Once a week, one of our local radio stations (98.9 – KISS FM) has a contest for the Gatti Town Kid of the Week. To enter your kid into the running, you simply have to submit an e-mail to the radio station explaining why your kid should be chosen.
This next sentence may make me sound like a pompous ass, but I’m going to say it anyway: when I enter things like this, I almost always win. I’m a good writer, true, but more importantly I write what these types of contests are looking for — a “feel good” list of things that separate your kid from other people’s kids, written with a sprinkling of humor and a modicum of proper grammar.
I’ve heard the Gatti Town Kid of the Week being advertised on the radio from time to time, but I never remember to write the e-mail when I get either to work or home, depending on which way I was driving when I heard it. Last Monday I heard the commercial while sitting at home, so I decided to open up my e-mail client and bang out a quick submission as to why Mason should be the Gatti Town Kid of the Week.
Two days later, I was notified that Mason was the winner.
For the record, I just as easily could have submitted a winning e-mail for Morgan, but Mason, with his current school activities including being elected class president, working on his school’s recycling program, and other activities made it easier to write.
Attached to the e-mail informing me that Mason had won was an mp3 recording of the letter being read on air. This is probably cooler to me than the actual prize Mason won. The winners are announced after I get to work, where I cannot use a radio (I work in a basement). I remember spending lots of time as a kid with the record button pushed in and my finger on the pause (or rather, “un”-pause) button trying to catch a recording of my own voice after talking to a radio DJ. Having the mp3 e-mailed to me was very cool.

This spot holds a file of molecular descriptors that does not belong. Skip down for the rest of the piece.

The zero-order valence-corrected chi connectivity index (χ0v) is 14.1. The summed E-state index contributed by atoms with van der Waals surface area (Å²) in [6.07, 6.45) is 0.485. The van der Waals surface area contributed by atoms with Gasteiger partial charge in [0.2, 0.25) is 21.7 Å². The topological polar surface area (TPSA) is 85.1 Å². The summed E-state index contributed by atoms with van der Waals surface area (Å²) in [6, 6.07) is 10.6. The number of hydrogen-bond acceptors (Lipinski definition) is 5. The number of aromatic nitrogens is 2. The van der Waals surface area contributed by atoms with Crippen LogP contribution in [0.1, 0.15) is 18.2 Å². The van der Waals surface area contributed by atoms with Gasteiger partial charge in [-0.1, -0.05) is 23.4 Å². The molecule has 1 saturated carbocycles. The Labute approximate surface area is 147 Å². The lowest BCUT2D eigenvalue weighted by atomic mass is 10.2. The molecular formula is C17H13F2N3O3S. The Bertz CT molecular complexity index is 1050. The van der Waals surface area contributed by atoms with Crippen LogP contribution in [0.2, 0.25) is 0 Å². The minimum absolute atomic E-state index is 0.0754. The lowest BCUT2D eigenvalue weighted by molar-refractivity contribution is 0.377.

Mason’s prize was four free buffets (two adults, two kids) to Gatti Town (formerly Incredible Pizza, which itself was like a super-sized Chuck E. Cheese restaurant) and $10 in tokens. Of course this free package ended up costing me an additional $20 in tokens; $10 for Morgan, $5 for me, and $5 for the Skee-ball queen.
Over the weekend I picked up the tickets. Walking into a radio station is always an exciting experience for me. I was told to report to the sixth floor. From there, while waiting, you can see into some of the DJ booths. Then came the awkward ten minutes during which the secretary could not find my name on any list, and seemed unconvinced that I was the father of the Gatti Town Kid of the Week! As a kid I would have been more nervous, but seeing as though I had my iPhone in my hand on which was (a) the e-mail the producer of the radio show had e-mailed me and (b) the mp3 recording of Mason’s name being read on air, I was pretty sure the mystery would be unraveled. It was, and soon I was on my way out the door with our Golden Ticket.
Last night Mason, his sister, Susan and I visited Gatti Town, gratis. Oh, like royalty we were treated! Captain Gatti rolled out a red carpet for our arrival. Our dinner assistant showed up to tie bibs around our necks and even offered to pre-chew our food for us! For the main course, we ate half-live baby seal!
Okay, none of that really happened, but we did eat buffet pizza for free. Mason and I played some air hockey. While the kids raced go-karts, I played Outrun 2 and the latest Afterburner game while Susan earned tickets playing Skee-ball.
And a good time was had by all, on the house. Congrats to Mason for being chosen as Gatti Town’s Kid of the Week. At the radio station I signed a piece of paper informing me that there can only be one winner per household every six months. Next May, I’ll send one in for Morgan and see how it goes.